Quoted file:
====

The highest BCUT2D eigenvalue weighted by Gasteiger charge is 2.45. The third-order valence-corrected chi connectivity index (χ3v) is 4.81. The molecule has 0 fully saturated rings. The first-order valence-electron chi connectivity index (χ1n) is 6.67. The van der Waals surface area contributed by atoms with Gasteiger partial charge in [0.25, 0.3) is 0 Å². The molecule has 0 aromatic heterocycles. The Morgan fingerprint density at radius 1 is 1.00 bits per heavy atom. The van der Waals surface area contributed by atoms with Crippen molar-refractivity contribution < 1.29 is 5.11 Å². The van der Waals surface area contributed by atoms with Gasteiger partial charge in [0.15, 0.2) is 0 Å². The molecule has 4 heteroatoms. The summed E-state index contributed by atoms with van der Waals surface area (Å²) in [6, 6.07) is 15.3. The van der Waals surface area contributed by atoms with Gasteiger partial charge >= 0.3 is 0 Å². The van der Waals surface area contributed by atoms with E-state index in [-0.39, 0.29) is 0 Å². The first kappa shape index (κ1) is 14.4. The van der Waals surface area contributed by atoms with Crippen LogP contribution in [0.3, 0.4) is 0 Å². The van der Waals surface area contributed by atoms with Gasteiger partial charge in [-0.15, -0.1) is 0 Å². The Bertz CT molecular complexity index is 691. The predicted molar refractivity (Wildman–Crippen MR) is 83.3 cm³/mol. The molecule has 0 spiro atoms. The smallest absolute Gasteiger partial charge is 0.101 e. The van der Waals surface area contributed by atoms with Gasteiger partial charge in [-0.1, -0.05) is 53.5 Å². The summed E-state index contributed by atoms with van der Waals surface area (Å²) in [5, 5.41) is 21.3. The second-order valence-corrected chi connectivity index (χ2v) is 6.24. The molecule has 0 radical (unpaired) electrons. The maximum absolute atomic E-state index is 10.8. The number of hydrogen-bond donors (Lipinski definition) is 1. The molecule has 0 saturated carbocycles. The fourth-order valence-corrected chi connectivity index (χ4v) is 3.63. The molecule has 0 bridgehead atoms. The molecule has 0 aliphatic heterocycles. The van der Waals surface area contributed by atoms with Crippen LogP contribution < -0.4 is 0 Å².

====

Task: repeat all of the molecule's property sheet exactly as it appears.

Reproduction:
The highest BCUT2D eigenvalue weighted by Gasteiger charge is 2.45. The third-order valence-corrected chi connectivity index (χ3v) is 4.81. The molecule has 0 fully saturated rings. The first-order valence-electron chi connectivity index (χ1n) is 6.67. The van der Waals surface area contributed by atoms with Gasteiger partial charge in [0.25, 0.3) is 0 Å². The molecule has 0 aromatic heterocycles. The Morgan fingerprint density at radius 1 is 1.00 bits per heavy atom. The van der Waals surface area contributed by atoms with Crippen molar-refractivity contribution < 1.29 is 5.11 Å². The van der Waals surface area contributed by atoms with Gasteiger partial charge in [0.15, 0.2) is 0 Å². The molecule has 4 heteroatoms. The summed E-state index contributed by atoms with van der Waals surface area (Å²) in [6, 6.07) is 15.3. The van der Waals surface area contributed by atoms with Gasteiger partial charge >= 0.3 is 0 Å². The van der Waals surface area contributed by atoms with E-state index in [-0.39, 0.29) is 0 Å². The first kappa shape index (κ1) is 14.4. The van der Waals surface area contributed by atoms with Crippen LogP contribution in [0.3, 0.4) is 0 Å². The van der Waals surface area contributed by atoms with Gasteiger partial charge in [-0.15, -0.1) is 0 Å². The Bertz CT molecular complexity index is 691. The predicted molar refractivity (Wildman–Crippen MR) is 83.3 cm³/mol. The molecule has 0 spiro atoms. The smallest absolute Gasteiger partial charge is 0.101 e. The van der Waals surface area contributed by atoms with Gasteiger partial charge in [-0.1, -0.05) is 53.5 Å². The summed E-state index contributed by atoms with van der Waals surface area (Å²) in [5, 5.41) is 21.3. The second-order valence-corrected chi connectivity index (χ2v) is 6.24. The molecule has 0 radical (unpaired) electrons. The maximum absolute atomic E-state index is 10.8. The number of hydrogen-bond donors (Lipinski definition) is 1. The molecule has 0 saturated carbocycles. The fourth-order valence-corrected chi connectivity index (χ4v) is 3.63. The molecule has 0 bridgehead atoms. The molecule has 0 aliphatic heterocycles. The van der Waals surface area contributed by atoms with Crippen LogP contribution < -0.4 is 0 Å².